# How do I determine entropy change between two states if given the two temperatures and the two pressures?

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For instance when one mole of a monoatomic ideal gas is taken around a Carnot cycle. At point A, the pressure is P1 and the temperature is 500 K. At point B, the pressure is P2 (P1=2*P2) and the temperature is still 500 K. The only information given about point C in the cycle is that it has a temperature of 400 K.

For instance when one mole of a monoatomic ideal gas is taken around a Carnot cycle. At point A, the pressure is P1 and the temperature is 500 K. At point B, the pressure is P2 (P1=2*P2) and the temperature is still 500 K. The only information given about point C in the cycle is that it has a temperature of 400 K.

##### 1 Answer

**CONDITIONS OF THE PROCESS**

Note that from point **constant**, and the pressure **halved**. If the pressure changes and the temperature doesn't, then according to the ideal gas law, the volume changes as well.

**DETERMINING OTHER KNOWN QUANTITIES**

Next, consider the **ideal gas law** for

#\mathbf(PV = nRT)#

#-> PV = RT#

#-># #P_2V_2 = RT#

#-># #P_1V_1 = 2P_2V_1 = RT#

We see that these are equal:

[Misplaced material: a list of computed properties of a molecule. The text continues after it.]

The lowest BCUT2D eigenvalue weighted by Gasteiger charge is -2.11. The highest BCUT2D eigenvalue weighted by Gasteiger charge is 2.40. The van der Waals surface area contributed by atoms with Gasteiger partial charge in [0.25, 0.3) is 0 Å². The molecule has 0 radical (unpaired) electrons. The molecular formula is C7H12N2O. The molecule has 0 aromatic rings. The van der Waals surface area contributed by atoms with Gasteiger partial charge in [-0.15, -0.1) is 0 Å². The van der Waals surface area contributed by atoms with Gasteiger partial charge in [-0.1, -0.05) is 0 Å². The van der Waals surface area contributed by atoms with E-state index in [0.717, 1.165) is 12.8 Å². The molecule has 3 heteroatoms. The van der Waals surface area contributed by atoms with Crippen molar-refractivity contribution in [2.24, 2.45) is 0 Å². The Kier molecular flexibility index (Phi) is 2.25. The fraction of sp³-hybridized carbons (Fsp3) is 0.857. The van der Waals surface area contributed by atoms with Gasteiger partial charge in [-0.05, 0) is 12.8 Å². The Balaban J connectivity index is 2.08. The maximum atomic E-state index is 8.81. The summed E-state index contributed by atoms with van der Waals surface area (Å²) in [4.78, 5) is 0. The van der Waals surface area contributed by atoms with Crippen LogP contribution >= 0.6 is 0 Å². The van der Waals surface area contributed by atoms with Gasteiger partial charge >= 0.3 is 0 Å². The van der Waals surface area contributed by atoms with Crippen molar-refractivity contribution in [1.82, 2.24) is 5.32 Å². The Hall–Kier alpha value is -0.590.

#2cancel(P_2)V_1 = cancel(P_2)V_2#

**doubled**.

**FINDING SOMETHING WE DO KNOW**

We know how the volume changed. Let's focus on that right now. Recall that the change in volume relates back to the expression for *reversible* (efficient) **work**:

#\mathbf(w_"rev" = -int_(V_1)^(V_2) PdV)#

Now, since the pressure is NOT constant, let's substitute for

#color(blue)(w_"rev") = -int_(V_1)^(V_2) (RT)/VdV#

# = -RTint_(V_1)^(V_2) 1/VdV#

#= -RT(ln|V_2| - ln|V_1|)#

#= color(blue)(-RT ln|V_2/V_1|)#

At this point, we can find the work. Great. So how does it relate back to the entropy?

**RELATING WORK BACK TO ENTROPY**

Consider the **first law of thermodynamics**:

#\mathbf(DeltaU = q_"rev" + w_"rev")#

For an **isothermal** process (like here!),

Any monatomic ideal gas would have **the internal energy for an ideal gas is solely dependent on the temperature**.

Thus:

#color(green)(q_"rev" = -w_"rev")#

Next, you'll have to recall that one of the definitions of **entropy** is:

#\mathbf(DeltaS = (q_"rev")/T)#

where *reversible* (efficient) **heat flow**, and **temperature**. That means...

#DeltaS = (-w_"rev")/T#

#= (Rcancel(T) ln|V_2/V_1|)/cancel(T)#

#= Rln|V_2/V_1|#

Now, we said that the volume of the gas **doubled** because the pressure of the gas **halved** at a *constant* temperature, so naturally we expect the entropy to be positive (as it should be).

What we get for **of monatomic ideal gas** is:

#color(blue)(DeltaS = Rln2 > 0)#